“Robert Gordy Monotypes,” New Orleans Museum of Art

by Barry Walker, Associate Curator of Prints and Drawings, Brooklyn Museum

Editor’s Note: The following is reprinted, by permission of the author, from the exhibition catalogue Robert Gordy, which was published by USF Art Galleries, University of South Florida, Tampa, in conjunction with the 1985 exhibition of the same name. As the essay was written in 1985, the text has been updated.

For an artist, no event is more significant than a retrospective exhibition. As the word implies, a retrospective provides an occasion for looking back, for identifying themes, both stylistic and pictorial, that characterize a body of work. Usually, a retrospective inevitably entails reflection and reassessment. While everyone has such moments in life – a major anniversary or a birthday marking a decade – an artist is confronted with a tangible record that must be faced with prevarication or self-delusion.

For an artist to “dry up” in his/her primary medium after a retrospective is not at all unusual. Often a painter or sculptor will work only in drawings or prints for a few weeks or months on the heels of this hiatus. For an artist to make a radical and prolonged change, not only in style but in medium as well, however, is indeed unusual. But that is exactly what Robert Gordy did after his 1981 retrospective at the New Orleans Museum of Art.

Before 1981, Gordy worked primarily with acrylic on canvas in a style combining both decorative and narrative elements. His paintings were elegant, witty and refined. The pictorial space was almost totally flat, with depth indicated by overlay and patterning, or by devices of perspective so deceptively simple that they called attention to themselves in a tongue-in-cheek manner. Gordy emphasized the essential linearity of the work by repeating the extremely economical outlines in closely-keyed colors either dark to light or the reverse.

Gordy’s use of line in these paintings reduced form to the purest essential. Although usually the line was flat and of unvarying weight, occasionally, as in Tortola Stomp, No. 6 (1977), he made effective use of a jagged, nervous line to convey a sense of pulsating energy and movement. A typical Gordy painting involved repetition to create an overall patterning, but occasionally he would paint a strong central figure, usually a head. These heads were never a dominant note in his oeuvre, but appeared now and again, almost like small acts of rebellion against the complex pieces involving repetition as compositions.

Following the 1981 retrospective, Gordy sensed that he had reached a stalemate in his painting. On a trip to Albuquerque to make screenprints, he was invited to Santa Fe to try monotypes. After a discouraging day and a half, the medium began to work for him, starting him in an entirely new direction. Working in monotype, Gordy was able to push beyond the formal concerns of his paintings into a looser, more emotionally direct style in which intensity replaced the ironic detachment which characterized his previous work. The monotype, the most painterly of all printmaking forms, became his primary medium.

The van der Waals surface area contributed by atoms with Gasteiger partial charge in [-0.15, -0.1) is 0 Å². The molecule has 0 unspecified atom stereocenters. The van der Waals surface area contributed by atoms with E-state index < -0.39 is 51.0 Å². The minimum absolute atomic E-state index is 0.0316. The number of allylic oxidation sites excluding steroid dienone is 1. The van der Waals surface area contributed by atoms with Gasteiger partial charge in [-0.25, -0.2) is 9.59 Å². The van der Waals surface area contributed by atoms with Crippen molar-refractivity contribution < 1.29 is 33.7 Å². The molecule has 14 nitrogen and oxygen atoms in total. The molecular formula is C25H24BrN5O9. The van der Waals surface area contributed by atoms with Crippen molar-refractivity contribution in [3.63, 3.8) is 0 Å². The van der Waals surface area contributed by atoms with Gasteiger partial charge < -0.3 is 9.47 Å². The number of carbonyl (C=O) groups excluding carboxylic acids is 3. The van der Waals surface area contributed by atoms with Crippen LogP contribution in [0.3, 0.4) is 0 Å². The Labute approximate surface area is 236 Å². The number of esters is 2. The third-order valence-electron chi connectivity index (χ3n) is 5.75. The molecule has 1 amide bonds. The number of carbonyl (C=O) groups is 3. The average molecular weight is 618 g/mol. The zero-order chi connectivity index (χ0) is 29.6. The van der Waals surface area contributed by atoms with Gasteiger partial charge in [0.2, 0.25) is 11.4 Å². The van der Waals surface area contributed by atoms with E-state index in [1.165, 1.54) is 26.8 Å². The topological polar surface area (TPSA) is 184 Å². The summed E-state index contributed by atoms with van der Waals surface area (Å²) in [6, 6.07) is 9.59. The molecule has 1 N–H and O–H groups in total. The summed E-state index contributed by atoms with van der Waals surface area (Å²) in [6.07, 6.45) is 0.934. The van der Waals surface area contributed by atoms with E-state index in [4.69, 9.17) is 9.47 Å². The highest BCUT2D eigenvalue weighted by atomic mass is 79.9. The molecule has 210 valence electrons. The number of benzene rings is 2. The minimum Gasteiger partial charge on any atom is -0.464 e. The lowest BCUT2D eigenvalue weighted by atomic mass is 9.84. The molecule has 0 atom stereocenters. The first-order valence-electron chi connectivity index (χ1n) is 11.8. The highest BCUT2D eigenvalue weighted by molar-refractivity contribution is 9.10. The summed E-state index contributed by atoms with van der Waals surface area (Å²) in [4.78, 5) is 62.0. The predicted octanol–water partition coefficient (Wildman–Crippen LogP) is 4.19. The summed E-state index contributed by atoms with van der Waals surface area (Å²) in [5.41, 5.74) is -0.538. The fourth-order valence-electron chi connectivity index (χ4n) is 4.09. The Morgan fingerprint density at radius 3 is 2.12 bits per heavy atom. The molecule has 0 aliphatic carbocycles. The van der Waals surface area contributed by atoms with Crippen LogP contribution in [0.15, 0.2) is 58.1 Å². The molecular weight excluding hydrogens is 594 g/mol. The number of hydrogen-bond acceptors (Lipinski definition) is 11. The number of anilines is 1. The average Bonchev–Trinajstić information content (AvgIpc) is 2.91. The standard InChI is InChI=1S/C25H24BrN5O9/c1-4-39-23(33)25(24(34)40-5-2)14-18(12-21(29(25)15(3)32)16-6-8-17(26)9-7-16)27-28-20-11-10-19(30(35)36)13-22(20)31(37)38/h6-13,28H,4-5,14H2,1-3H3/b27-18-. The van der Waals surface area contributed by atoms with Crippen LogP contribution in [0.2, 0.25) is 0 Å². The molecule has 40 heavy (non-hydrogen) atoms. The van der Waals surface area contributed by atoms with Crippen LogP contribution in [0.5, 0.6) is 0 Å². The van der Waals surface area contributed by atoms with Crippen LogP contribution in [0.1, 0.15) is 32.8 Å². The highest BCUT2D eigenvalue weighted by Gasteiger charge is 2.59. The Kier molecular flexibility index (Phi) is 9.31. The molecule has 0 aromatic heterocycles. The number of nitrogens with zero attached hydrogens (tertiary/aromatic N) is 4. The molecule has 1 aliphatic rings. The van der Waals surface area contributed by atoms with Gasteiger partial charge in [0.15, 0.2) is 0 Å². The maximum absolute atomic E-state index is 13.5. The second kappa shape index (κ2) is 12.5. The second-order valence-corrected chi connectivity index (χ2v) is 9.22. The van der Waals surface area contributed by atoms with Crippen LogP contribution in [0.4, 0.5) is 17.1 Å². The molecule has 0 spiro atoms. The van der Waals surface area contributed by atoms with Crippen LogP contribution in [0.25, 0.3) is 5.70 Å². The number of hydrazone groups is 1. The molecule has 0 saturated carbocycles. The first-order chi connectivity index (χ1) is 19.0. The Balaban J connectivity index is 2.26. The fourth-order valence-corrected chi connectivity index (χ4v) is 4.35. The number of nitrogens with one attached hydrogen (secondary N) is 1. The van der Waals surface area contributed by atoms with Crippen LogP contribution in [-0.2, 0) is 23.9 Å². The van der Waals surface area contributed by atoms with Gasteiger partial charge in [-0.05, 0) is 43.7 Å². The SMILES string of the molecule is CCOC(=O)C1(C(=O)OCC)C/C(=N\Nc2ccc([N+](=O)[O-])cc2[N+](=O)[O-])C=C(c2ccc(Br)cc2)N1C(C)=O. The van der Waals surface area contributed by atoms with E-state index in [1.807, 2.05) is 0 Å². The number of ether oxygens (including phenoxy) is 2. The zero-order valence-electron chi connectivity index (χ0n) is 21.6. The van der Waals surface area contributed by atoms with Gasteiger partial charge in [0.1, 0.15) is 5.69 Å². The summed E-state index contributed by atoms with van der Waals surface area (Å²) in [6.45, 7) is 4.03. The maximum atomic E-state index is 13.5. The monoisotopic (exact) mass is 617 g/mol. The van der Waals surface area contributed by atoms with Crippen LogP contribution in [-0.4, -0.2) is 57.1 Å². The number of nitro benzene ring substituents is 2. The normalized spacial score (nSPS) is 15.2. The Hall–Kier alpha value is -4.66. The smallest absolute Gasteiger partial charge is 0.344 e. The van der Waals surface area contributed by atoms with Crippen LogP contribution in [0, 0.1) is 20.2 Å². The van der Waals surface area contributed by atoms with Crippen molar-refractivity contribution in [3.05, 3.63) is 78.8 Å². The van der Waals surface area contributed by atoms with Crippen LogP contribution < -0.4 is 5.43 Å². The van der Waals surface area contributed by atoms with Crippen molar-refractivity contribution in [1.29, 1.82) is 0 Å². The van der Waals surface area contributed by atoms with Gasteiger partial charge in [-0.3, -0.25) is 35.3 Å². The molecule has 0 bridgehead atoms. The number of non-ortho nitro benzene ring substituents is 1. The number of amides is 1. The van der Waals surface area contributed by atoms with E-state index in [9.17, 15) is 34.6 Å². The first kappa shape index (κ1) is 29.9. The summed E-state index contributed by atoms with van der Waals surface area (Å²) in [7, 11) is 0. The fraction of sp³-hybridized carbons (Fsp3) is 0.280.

Most practitioners of the discipline, when asked why they work in monotype, discuss its immediacy and the almost mystical moment of uncertainty when the image on the plate is transferred by pressure to the dampened paper. For Gordy, the attraction was much simpler. Whereas one of his larger canvases would often entail days upon days of work that had become somewhat routine (Gordy called it “knitting”), he finished a monotype in a day. Additionally, the non-absorbency of his formica plates allowed false starts; areas, or the entire plate could be wiped clean with turpentine and a new image painted in.

Gordy’s first monotype images were heads, but unlike the head paintings he would occasionally paint, these were much more three-dimensional. Some of the most powerful of this series, such as Female Head (Duck Girl) and Study for a Suspicious Head, employed a direct reference to African sculpture, which Gordy collected. Study for a Suspicious Head achieved a heightened tension by the cropping of the image. In it, he made effective use of the additive and subtractive potentials of the medium, especially in the wiping of the bridge of the nose and the nostrils in assertively gestural strokes. The diagonals of the nose and mouth effectively balance the stylized horizontality of the eyes and the brows.